In his theology of the Mystery of Holy Saturday, Balthasar argues that God knows creation in no other way, than from the vantage point of His Son’s own hellish descent. On Holy Saturday, Christ in His obedience agrees to suffer the full extant of malice and power inflicted by sin. He bears it all the way down into the depths of Hell.
Christ’s descent into Hell is the final act of obedience to the Father. This is the center-piece of the obediential stance for Balthasar. Only in the descent itself is the deepest and definitive "No" of the sinner against God made known. In Christ’s descent, He brings the silent compassionate accompaniment of man in the extremity of solitude we call Hell, which is the absence of Faith, Hope, and Love. It is the loss of any human communication, whereby sinners are separated from God in their loneliness.
In Hell Christ must seek the Father, for he cannot find him under any circumstances. There is a seemingly separation of Christ from the Father. Seemingly, not actual. In this darkness the incarnate Son learns experientially what until then was reserved for the Father. The descent represents the final and deepest point reached by Christ in His self emptying. It is the Supreme expression of God’s life and love; the consummate icon of what God is eternally like.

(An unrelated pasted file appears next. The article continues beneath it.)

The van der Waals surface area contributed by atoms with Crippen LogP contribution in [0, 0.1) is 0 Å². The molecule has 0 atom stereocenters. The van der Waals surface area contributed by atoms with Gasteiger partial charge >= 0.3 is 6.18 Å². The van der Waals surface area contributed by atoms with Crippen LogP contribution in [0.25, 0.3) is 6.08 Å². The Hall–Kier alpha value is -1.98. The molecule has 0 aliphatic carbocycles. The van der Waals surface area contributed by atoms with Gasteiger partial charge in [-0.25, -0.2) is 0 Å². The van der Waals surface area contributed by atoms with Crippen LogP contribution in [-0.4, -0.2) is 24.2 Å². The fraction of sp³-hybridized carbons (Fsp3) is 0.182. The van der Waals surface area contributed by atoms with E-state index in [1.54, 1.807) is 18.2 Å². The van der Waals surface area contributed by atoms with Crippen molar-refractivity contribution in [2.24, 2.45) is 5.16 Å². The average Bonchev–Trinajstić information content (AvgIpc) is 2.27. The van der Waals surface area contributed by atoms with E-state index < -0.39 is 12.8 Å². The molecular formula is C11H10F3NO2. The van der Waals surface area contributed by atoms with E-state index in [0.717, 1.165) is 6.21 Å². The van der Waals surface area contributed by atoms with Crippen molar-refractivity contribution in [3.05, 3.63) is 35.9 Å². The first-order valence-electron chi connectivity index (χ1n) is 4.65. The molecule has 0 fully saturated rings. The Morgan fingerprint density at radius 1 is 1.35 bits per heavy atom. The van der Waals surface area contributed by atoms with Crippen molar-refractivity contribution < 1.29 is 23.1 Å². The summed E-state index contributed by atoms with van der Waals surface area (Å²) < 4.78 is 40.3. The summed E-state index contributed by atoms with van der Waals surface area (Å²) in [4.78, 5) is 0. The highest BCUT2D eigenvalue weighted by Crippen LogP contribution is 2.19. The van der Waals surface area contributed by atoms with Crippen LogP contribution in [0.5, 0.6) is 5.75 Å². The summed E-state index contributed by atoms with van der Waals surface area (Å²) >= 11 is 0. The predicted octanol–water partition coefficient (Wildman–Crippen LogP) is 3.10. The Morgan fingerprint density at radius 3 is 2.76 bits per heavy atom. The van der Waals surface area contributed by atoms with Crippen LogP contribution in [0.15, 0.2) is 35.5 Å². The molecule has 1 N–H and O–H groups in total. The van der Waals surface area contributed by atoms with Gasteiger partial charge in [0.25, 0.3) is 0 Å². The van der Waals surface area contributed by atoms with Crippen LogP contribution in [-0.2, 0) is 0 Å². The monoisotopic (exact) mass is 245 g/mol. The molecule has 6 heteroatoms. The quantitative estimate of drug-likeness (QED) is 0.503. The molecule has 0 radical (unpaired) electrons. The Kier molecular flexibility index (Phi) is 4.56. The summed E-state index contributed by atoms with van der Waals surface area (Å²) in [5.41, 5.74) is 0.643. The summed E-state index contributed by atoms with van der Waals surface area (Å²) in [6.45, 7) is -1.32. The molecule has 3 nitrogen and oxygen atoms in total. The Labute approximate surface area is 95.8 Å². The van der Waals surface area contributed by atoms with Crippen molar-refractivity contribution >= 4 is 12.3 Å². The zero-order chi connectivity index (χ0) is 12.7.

For Balthasar there is immense compassion on the part of Christ. Christ identifies Himself with the sinner so much so that he puts Himself in the place of the sinner. Balthasar tries to capture the sense of solidarity that Christ freely entered into alongside the damned. Christ’s suffering is the result of Love. It is a freely embraced pain due to the suffering of Love. Christ goes to Hell because He loves all of mankind, even the damned. He cannot not love them. He wants to make His presence known among even the most damned of creation. And for the damned who has rejected all forms of love, this is the worst punishment of all. Not even in Hell can the damned escape the loving gaze of Christ. The descent is an act of solidarity between Christ and man. It is the ultimate paradox in that Christ who is sinless, experiences the effects of Hell as the "sin-bearer."
The Pastoral importance of Balthasar’s theology is that it shows the endless love of God. That God loves us so much, He would send His own Son to the depths of Hell for us. And Christ goes out of obedience to the Father and love for man. There is no place we can hide from God’s love. No matter how far away we think we have gone, we could never go outside the reach of the Love of God.
First Things has published an ongoing debate between anti-Balthasarian Alyssa Lyra Pitstick and pro-Balthasarian Edward T. Oakes, S.J. in its previous two issues. The first can be read here and the second here.